Iain Pears

The Titian
Committee
He wrote the excellent An Instance of the Fingerpost, and he's also the author of five novels of the art-crime adventures of art dealer Jonathan Argyll and Flavia di Stefano of Rome's Art Theft Squad. (The series begins with The Raphael Affair
) Their quirky hot/cold relationship is par for the course, but the wit and quality of the writing isn't. Here they investigate instances of cash-for-attributions and messy murder amongst the members of a group of art historians gathered to study the works of Titian. The crimes echo the art in a pleasing way, rather than just using paintings as a tasteful back drop. Venice, and its canals' risings and flowings, is much more than just a pretty setting here too. 
 

 

Stone's fall
Not one of the series mentioned above, this is the story of the lives of an industrialist and his wife, but this bald description masks a story with more twists than a very twisty thing and more memorable characters than you can shake a stick at. It's a dense tale which flows back to Venice only in its last third. But Venice is so strongly evoked in its time and through its influence on the lives of the characters that...well I'm not
going to resort to the cliché that the city becomes a character in itself, but I'm that close. The time evoked in this last third is the stunned aftermath of the Austrian occupation, another of those periods in Venice's history that seem so suitable. About three novelsworth of events take place all through, taking in plots against the financial stability of the Empire and what a strong and ruthless woman might do to survive. There's maybe a bit too much detail in the financial shenanigans, but that's my only real small criticism of a book that's not short but not unambitious and most gripping.
 

Alan Peat House of Cards
This shortish ebook tells a tale in the spooky style of Susan Hill, only better - better than her Venice-set tale reviewed above anyway. It gives much better Venice, spun as it is around the cursed Palazzo Dario on the Grand Canal. If I tell you it concerns a Venetian psychiatrist and the love he loses to the dark power of the palazzo and how, years later, a woman enters his office looking uncannily like this lost love you'll predict another story of love, sex, and violent death - not exactly a rarity amongst Venice-set fiction. But this is a well-written page-turner with, as I say, much authentic Venetian atmosphere and detail. There's a dream-sequence wedding in the Miracoli church, for example, that I'm sure will jump back into your mind when you next visit. There's a tendency towards long-word overwriting in the early chapters, but this is far from inappropriate to the narrator, so we'll be forgiving. Well worth the download, if you have a Kindle.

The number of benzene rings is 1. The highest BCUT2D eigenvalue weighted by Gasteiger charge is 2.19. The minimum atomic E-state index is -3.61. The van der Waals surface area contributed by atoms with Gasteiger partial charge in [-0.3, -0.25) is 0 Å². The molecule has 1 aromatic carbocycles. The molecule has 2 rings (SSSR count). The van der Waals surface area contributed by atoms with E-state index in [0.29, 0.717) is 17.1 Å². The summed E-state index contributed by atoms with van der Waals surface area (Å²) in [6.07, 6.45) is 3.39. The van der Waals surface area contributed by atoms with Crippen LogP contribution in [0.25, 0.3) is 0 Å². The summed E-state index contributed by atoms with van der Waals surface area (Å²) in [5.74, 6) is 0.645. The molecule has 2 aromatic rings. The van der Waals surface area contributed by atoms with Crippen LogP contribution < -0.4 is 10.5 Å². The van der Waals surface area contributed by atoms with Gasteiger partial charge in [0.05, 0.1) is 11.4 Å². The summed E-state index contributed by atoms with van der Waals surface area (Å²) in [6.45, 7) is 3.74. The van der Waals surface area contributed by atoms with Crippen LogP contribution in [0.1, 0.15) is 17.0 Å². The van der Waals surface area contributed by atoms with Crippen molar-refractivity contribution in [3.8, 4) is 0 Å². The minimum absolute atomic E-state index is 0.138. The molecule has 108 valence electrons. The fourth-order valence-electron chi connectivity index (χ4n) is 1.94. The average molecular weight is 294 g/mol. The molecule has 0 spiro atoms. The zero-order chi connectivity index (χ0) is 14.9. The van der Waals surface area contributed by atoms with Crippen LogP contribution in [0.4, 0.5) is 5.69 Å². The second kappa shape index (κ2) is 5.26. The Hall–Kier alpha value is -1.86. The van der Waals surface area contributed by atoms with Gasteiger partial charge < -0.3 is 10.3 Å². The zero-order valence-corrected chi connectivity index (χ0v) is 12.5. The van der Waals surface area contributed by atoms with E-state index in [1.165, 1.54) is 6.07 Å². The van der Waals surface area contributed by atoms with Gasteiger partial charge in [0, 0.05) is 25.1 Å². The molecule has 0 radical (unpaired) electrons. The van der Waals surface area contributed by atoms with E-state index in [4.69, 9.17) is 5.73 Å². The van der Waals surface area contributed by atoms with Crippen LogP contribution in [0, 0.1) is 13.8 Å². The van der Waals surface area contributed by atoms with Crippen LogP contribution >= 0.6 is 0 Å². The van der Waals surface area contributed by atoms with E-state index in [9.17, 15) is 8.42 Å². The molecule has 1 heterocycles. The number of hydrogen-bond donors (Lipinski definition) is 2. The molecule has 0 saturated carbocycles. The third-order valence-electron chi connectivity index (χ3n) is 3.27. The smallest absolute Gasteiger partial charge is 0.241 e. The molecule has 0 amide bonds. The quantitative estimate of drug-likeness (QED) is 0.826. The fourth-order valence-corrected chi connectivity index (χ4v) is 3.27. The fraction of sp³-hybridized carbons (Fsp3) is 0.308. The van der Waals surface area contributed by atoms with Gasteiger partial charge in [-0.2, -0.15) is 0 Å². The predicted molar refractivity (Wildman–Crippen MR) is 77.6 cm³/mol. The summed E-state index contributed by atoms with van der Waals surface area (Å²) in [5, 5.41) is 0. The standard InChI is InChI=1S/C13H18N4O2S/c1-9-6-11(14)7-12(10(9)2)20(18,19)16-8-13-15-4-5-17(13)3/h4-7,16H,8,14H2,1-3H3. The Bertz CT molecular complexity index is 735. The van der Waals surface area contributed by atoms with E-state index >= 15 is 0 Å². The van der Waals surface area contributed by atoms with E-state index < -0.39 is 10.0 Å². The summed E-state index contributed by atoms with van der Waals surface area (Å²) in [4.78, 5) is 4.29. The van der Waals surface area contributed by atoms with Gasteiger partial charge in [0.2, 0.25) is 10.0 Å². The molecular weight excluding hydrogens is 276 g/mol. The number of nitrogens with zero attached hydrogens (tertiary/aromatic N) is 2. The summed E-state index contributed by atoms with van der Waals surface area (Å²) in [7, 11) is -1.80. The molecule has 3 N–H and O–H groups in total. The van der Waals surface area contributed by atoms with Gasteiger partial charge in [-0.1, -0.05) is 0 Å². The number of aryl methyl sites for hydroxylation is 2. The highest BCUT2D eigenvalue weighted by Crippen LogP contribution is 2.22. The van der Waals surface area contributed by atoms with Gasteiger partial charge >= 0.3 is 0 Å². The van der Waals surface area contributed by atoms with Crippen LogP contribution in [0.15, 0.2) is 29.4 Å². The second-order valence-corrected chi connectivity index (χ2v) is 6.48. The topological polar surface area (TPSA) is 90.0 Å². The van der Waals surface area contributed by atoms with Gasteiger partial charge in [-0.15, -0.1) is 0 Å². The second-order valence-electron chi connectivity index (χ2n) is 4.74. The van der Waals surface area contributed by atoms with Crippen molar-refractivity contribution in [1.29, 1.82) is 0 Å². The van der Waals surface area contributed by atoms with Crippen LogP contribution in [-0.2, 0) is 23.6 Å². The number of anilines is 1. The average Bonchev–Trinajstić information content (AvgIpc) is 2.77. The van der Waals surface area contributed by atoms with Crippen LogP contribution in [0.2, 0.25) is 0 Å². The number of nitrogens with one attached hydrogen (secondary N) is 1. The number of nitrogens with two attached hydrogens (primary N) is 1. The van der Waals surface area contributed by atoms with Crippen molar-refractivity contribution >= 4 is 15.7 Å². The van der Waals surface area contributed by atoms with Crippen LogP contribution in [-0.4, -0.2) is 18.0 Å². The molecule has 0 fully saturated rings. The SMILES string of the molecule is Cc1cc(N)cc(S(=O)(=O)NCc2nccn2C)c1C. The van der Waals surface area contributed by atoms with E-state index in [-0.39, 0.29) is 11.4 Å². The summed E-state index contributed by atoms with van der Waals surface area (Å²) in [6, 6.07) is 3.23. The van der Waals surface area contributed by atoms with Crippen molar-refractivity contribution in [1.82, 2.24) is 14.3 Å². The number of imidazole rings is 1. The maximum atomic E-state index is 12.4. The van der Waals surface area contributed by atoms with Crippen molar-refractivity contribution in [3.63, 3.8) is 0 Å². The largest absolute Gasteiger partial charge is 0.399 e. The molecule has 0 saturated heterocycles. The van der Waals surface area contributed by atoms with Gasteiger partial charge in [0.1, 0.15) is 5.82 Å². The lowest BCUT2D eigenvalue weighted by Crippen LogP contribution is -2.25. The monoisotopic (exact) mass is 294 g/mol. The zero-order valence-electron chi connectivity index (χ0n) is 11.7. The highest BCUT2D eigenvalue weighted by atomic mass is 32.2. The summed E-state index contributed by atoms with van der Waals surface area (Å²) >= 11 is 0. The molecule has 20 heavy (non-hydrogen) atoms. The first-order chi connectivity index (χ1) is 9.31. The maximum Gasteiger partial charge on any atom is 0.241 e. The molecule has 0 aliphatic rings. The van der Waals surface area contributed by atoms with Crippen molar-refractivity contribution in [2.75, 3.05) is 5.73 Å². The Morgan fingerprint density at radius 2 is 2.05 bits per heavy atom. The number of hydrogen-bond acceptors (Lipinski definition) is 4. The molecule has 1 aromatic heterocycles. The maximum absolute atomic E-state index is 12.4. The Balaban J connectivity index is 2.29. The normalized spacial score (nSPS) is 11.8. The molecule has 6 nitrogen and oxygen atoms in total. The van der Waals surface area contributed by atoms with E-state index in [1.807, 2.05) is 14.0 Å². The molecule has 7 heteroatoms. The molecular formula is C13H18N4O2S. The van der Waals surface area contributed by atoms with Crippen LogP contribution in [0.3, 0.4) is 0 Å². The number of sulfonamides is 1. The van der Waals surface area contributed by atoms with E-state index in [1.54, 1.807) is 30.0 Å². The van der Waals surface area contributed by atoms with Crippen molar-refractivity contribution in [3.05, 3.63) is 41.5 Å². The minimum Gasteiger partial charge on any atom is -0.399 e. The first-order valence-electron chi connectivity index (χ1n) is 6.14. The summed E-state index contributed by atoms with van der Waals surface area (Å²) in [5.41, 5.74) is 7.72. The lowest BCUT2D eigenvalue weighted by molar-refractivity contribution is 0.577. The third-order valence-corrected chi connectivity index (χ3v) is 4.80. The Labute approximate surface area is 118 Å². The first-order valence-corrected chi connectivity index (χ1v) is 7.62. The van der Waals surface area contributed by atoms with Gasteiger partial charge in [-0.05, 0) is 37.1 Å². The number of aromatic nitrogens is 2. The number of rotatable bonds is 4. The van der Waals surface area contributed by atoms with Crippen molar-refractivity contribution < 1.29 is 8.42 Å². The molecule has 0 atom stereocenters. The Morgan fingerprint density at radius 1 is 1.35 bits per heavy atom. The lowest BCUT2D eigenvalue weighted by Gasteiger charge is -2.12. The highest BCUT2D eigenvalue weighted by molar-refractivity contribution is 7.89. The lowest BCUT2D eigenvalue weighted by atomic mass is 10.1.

Max Pemberton Signors of the night
The story of Fra Giovanni, the soldier-monk of Venice; and of others in the "silent city".
Now an ebook fan I may be, but real books can sometimes be so damn...real. Here we have a book published in 1899, and it's the original edition I'm reading. It smells funny, it's got brown patches and odd spots, illustrations that make you frown, and a pencil note, added sometime during the last 112 years, pointing out that the book thinks that Giudecca is spelt Guidecca. (One of the illustrations I've scanned is right. Another is on the Fictional Cities Facebook page.) The note-scribbler then goes on to correct various lapses in Italian naming throughout the book. The book is made up of eight connected tales set in the first few years of the 18th Century and all featuring Fra Giovanni, a monk with a sword and a way with cunning stratagems. The running theme/obsession is Venice's 'famous' mistrust of priests, but the plots all concern plots, bandits, bravos, and the like. Also heavily featured is the beautiful daughter of the Piazzetta's resident clown, who is every time described (in herself generally and with regard to whatever body part is being mentioned) as little. The sexual politics (if you'll pardon the anachronism) do not bear examination generally. It's all very dated and a bit creaky, but has charm and gothic oddness aplenty. I wouldn't classify it as a lost classic ripe for reprinting, more an eccentric relic whose object-ness means that a Kindle file just wouldn't be the same.

Ellis Peters Holiday with Violence
Four friends on a hilly walking holiday meet a nice Italian man on a crowded Italian train and then he gets bashed on the head and robbed, they find his lifeless body, and so begin to get followed by two mysterious men. To Venice. This was published in 1952 and couldn't read more arkily if it written in the 1850s. The chums have names like Phylida, Mab and Punch, the locals are described as gay (and one of them is also queer) and the effect is like a more true-to-life Famous Five adventure - all very upper-middle class but also psychologically quite astute. It transports you back to a time when teenagers where just young adults, plots involving stolen diamonds were still very fashionable and grown ups who are not yet senile could address each other as 'poppet' without being laughed at. Venice is also a different world, where there are still poor people and grubby urchins and Burano is depressing and squalid and the lace is produced by zombie-like child labourers. The gondoliers are mostly elderly, too, and gondolas transport visitors from the boat stop into the centre of Torcello. All very enjoyable if read in the right frame of mind. Venice is reached exactly half way through the novel, and is duly admired and glowingly described. The descriptive passages do tend to be rather long and purple, to be honest. There are several chases, one involving gondolas and the overall effect can best be described as ripping. The showdown at the end I found oddly and creepily sexualised though.